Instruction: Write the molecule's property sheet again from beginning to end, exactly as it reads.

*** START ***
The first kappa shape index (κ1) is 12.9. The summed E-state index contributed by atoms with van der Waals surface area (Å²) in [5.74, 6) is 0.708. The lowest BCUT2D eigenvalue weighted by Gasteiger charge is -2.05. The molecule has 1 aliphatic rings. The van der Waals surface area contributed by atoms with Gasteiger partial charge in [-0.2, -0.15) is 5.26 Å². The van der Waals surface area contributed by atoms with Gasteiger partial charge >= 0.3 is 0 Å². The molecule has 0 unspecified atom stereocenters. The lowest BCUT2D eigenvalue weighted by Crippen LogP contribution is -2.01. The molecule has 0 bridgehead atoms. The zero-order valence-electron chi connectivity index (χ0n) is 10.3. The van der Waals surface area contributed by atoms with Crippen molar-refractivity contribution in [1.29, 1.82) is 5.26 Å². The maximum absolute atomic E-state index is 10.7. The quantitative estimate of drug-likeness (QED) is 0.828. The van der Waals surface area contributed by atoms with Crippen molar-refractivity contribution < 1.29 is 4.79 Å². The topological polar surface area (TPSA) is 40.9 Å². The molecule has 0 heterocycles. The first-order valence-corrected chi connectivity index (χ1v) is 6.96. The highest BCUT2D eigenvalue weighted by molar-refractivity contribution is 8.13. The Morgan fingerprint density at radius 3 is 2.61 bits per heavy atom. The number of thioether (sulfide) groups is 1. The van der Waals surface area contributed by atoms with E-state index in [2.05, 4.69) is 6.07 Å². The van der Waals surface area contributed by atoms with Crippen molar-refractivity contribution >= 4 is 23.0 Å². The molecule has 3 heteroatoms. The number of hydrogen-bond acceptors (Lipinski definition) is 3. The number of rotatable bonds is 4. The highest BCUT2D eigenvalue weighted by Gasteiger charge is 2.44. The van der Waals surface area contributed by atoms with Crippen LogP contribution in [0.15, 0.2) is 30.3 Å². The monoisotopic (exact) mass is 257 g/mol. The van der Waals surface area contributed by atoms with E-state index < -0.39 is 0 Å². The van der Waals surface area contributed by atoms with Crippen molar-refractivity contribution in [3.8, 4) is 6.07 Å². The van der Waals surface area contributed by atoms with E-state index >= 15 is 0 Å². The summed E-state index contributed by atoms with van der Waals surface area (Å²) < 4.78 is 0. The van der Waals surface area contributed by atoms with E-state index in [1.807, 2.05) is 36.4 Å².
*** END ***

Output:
The first kappa shape index (κ1) is 12.9. The summed E-state index contributed by atoms with van der Waals surface area (Å²) in [5.74, 6) is 0.708. The lowest BCUT2D eigenvalue weighted by Gasteiger charge is -2.05. The molecule has 1 aliphatic rings. The van der Waals surface area contributed by atoms with Gasteiger partial charge in [-0.2, -0.15) is 5.26 Å². The van der Waals surface area contributed by atoms with Gasteiger partial charge >= 0.3 is 0 Å². The molecule has 0 unspecified atom stereocenters. The lowest BCUT2D eigenvalue weighted by Crippen LogP contribution is -2.01. The molecule has 0 bridgehead atoms. The zero-order valence-electron chi connectivity index (χ0n) is 10.3. The van der Waals surface area contributed by atoms with Crippen molar-refractivity contribution in [1.29, 1.82) is 5.26 Å². The maximum absolute atomic E-state index is 10.7. The quantitative estimate of drug-likeness (QED) is 0.828. The van der Waals surface area contributed by atoms with Crippen molar-refractivity contribution < 1.29 is 4.79 Å². The topological polar surface area (TPSA) is 40.9 Å². The molecule has 0 heterocycles. The first-order valence-corrected chi connectivity index (χ1v) is 6.96. The highest BCUT2D eigenvalue weighted by molar-refractivity contribution is 8.13. The Morgan fingerprint density at radius 3 is 2.61 bits per heavy atom. The number of thioether (sulfide) groups is 1. The van der Waals surface area contributed by atoms with E-state index in [2.05, 4.69) is 6.07 Å². The van der Waals surface area contributed by atoms with Crippen molar-refractivity contribution >= 4 is 23.0 Å². The molecule has 3 heteroatoms. The number of hydrogen-bond acceptors (Lipinski definition) is 3. The number of rotatable bonds is 4. The highest BCUT2D eigenvalue weighted by Gasteiger charge is 2.44. The van der Waals surface area contributed by atoms with Crippen LogP contribution in [0.15, 0.2) is 30.3 Å². The monoisotopic (exact) mass is 257 g/mol. The van der Waals surface area contributed by atoms with E-state index < -0.39 is 0 Å². The van der Waals surface area contributed by atoms with Crippen molar-refractivity contribution in [3.8, 4) is 6.07 Å². The van der Waals surface area contributed by atoms with E-state index >= 15 is 0 Å². The summed E-state index contributed by atoms with van der Waals surface area (Å²) < 4.78 is 0. The van der Waals surface area contributed by atoms with E-state index in [1.807, 2.05) is 36.4 Å².